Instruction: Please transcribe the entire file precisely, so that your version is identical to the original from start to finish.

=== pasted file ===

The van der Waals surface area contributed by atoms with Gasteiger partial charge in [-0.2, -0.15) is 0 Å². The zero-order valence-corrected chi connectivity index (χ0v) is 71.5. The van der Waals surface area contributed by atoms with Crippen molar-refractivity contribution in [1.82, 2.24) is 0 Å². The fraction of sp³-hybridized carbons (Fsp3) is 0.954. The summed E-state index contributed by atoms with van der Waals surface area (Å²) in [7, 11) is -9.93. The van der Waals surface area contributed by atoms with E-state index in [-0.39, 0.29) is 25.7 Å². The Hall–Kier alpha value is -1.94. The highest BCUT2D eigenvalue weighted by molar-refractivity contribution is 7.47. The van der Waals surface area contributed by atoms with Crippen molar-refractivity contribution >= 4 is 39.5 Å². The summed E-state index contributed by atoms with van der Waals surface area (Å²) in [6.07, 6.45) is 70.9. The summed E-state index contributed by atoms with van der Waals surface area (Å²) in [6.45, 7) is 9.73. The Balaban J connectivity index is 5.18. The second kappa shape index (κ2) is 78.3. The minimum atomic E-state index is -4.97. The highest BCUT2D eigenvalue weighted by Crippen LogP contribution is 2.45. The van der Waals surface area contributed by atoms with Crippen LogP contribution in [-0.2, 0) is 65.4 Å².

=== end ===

The van der Waals surface area contributed by atoms with Gasteiger partial charge in [-0.2, -0.15) is 0 Å². The zero-order valence-corrected chi connectivity index (χ0v) is 71.5. The van der Waals surface area contributed by atoms with Crippen molar-refractivity contribution in [1.82, 2.24) is 0 Å². The fraction of sp³-hybridized carbons (Fsp3) is 0.954. The summed E-state index contributed by atoms with van der Waals surface area (Å²) in [7, 11) is -9.93. The van der Waals surface area contributed by atoms with E-state index in [-0.39, 0.29) is 25.7 Å². The Hall–Kier alpha value is -1.94. The highest BCUT2D eigenvalue weighted by molar-refractivity contribution is 7.47. The van der Waals surface area contributed by atoms with Crippen molar-refractivity contribution >= 4 is 39.5 Å². The summed E-state index contributed by atoms with van der Waals surface area (Å²) in [6.07, 6.45) is 70.9. The summed E-state index contributed by atoms with van der Waals surface area (Å²) in [6.45, 7) is 9.73. The Balaban J connectivity index is 5.18. The second kappa shape index (κ2) is 78.3. The minimum atomic E-state index is -4.97. The highest BCUT2D eigenvalue weighted by Crippen LogP contribution is 2.45. The van der Waals surface area contributed by atoms with Crippen LogP contribution in [-0.2, 0) is 65.4 Å².